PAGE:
Marc-Andre Fleury Extending a Subtle Goodbye?

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In the world of sports, especially hockey, players venture from city to city — and team to team — throughout their respective careers. In most cases, it’s understood by fans, teammates and team officials that this is a business. That’s simply how life in the NHL goes.

But in a few instances, a special individual comes along who sticks around for what seems like a lifetime. They embed themselves in the culture of the city that cheers for them on a nightly basis and from a fan perspective, they almost become an extended family member.

That’s exactly what Marc-Andre Fleury has done throughout his career with the Pittsburgh Penguins.

In the near future, the Penguins‘ faithful will likely stand by as Fleury moves on in his career, and they’ll have to watch him man the crease for another NHL franchise. The longest-tenured Penguin on their current roster will look out of place elsewhere — but when it comes to his career — it’s a much-needed change for someone who should be starting on a regular basis. It’s something everyone has to accept.

It seems as if Fleury already has.

Fleury Pays Tribute to Teammates

The Penguins will face the Philadelphia Flyers on Feb. 25 at Heinz Field as part of the NHL’s Stadium Series. While Matt Murray will likely be between the pipes for that contest, Fleury is making plenty of news with his mask for the event.

Fleury’s mask is covered with images of teammates, past and present, as he pays tribute to those who have helped him throughout his career. The players featured on the left side of his lid are Jordan Staal, Mario Lemieux, Max Talbot and Kris Letang, while Pascal Dupuis, Sidney Crosby, Chris Kunitz and Evgeni Malkin occupy the right. In a statement originally reported by Bill West of the Pittsburgh Tribune-Review, Fleury said the following of his pictured teammates.

There are guys that helped me out when I came in and guys I played with for a long time, guys that were good friends. It’s tough. I feel bad if I left out some guys. Just had this much room on it. I wish I had more.

Fleury went on to apologize to anyone he left off and talked about how lucky he has been to have such great teammates throughout the years. All of this sure comes off as a player who understands his time in Pittsburgh is coming to a close, and the next chapter is about to begin. And ultimately — whether he moves on prior to the NHL’s trade deadline on March 1, or remains in Pittsburgh until the offseason — is likely going to rest on his shoulders.

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Holds the Keys to His Own Future

Penguins‘ general manager Jim Rutherford understands the role Fleury has played in Pittsburgh for so long. He knows how important the 32-year old netminder has been to the organization and therefore, he knows that letting Fleury decide what’s next is the appropriate way to proceed.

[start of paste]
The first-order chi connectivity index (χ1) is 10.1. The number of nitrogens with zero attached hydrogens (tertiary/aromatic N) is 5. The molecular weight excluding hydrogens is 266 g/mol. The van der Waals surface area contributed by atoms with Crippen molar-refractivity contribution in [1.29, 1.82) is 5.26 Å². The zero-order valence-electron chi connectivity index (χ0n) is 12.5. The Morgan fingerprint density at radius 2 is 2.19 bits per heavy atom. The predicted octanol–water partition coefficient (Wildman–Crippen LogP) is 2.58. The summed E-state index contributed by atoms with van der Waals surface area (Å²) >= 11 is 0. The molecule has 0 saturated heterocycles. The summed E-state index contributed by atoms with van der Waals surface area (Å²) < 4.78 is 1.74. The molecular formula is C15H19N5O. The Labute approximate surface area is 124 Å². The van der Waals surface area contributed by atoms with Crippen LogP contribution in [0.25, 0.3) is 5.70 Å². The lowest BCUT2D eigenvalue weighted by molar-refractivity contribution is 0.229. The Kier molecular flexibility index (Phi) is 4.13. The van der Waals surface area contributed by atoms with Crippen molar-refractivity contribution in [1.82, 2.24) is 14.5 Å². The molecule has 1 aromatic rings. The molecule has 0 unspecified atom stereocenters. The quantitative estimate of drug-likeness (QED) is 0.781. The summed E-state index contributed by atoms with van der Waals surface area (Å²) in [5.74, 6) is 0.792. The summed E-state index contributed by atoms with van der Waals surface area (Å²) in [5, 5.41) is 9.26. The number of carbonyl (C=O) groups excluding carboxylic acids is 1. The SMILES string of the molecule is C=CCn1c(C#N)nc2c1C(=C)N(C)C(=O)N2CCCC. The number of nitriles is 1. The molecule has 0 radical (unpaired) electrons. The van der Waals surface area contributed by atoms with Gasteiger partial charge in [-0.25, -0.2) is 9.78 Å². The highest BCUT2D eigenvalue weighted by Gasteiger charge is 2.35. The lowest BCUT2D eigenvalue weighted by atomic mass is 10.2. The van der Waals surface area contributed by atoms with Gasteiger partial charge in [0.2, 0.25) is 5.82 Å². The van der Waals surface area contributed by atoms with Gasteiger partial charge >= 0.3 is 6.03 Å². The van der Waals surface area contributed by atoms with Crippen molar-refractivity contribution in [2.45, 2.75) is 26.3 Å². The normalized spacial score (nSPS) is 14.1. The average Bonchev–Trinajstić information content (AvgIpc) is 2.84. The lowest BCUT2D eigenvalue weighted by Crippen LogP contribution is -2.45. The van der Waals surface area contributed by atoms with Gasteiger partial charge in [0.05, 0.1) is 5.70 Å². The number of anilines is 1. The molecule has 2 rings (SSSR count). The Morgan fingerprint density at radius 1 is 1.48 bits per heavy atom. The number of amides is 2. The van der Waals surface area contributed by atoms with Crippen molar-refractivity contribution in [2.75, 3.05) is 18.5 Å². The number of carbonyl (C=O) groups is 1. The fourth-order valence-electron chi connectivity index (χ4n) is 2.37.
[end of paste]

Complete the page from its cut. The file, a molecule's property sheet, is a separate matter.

Marc-Andre Fleury (Amy Irvin / The Hockey Writers)

According to Rutherford, he still prefers to keep both goaltenders and, considering the importance of solid backups, it’s tough to blame him. However, he’s planning on keeping lines of communication open with Fleury and determine if he’s comfortable with his current situation for the remainder of the season.

“We just have to keep an eye on what direction Marc wants to go here in the next few weeks”, Rutherford told the Tribune Review.

How will Fleury proceed going forward?

Only he knows the answer to that question, of course. But it’s safe to assume that he isn’t content sitting around while Murray mans the crease in Pittsburgh. When the Columbus Blue Jackets visited Pittsburgh last Friday night, Murray started his eighth consecutive game, making it abundantly clear that Fleury has been fully relegated to backup duty. Fleury was given the second game of Pittsburgh’s back-to-back situation — a common responsibility for backup tenders — and posted a 22-save victory over the St. Louis Blues. He was very, very good in the contest and showcased to the world that he’s still able, and simply waiting for his shot at being No. 1 yet again.

He has continued to handle the situation with grace and professionalism that many others would be incapable of — but at some point — an athlete of this caliber wants to play. He wants to be ‘the guy.’ Rutherford giving Fleury the keys to his future shouldn’t come as a surprise to anyone. If Fleury doesn’t use them, and sticks around for another playoff run on the bench, that should surprise everyone.

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A subtle goodbye or not, Fleury knows and seems to have accepted the end of his days in a Penguins sweater are upon us.



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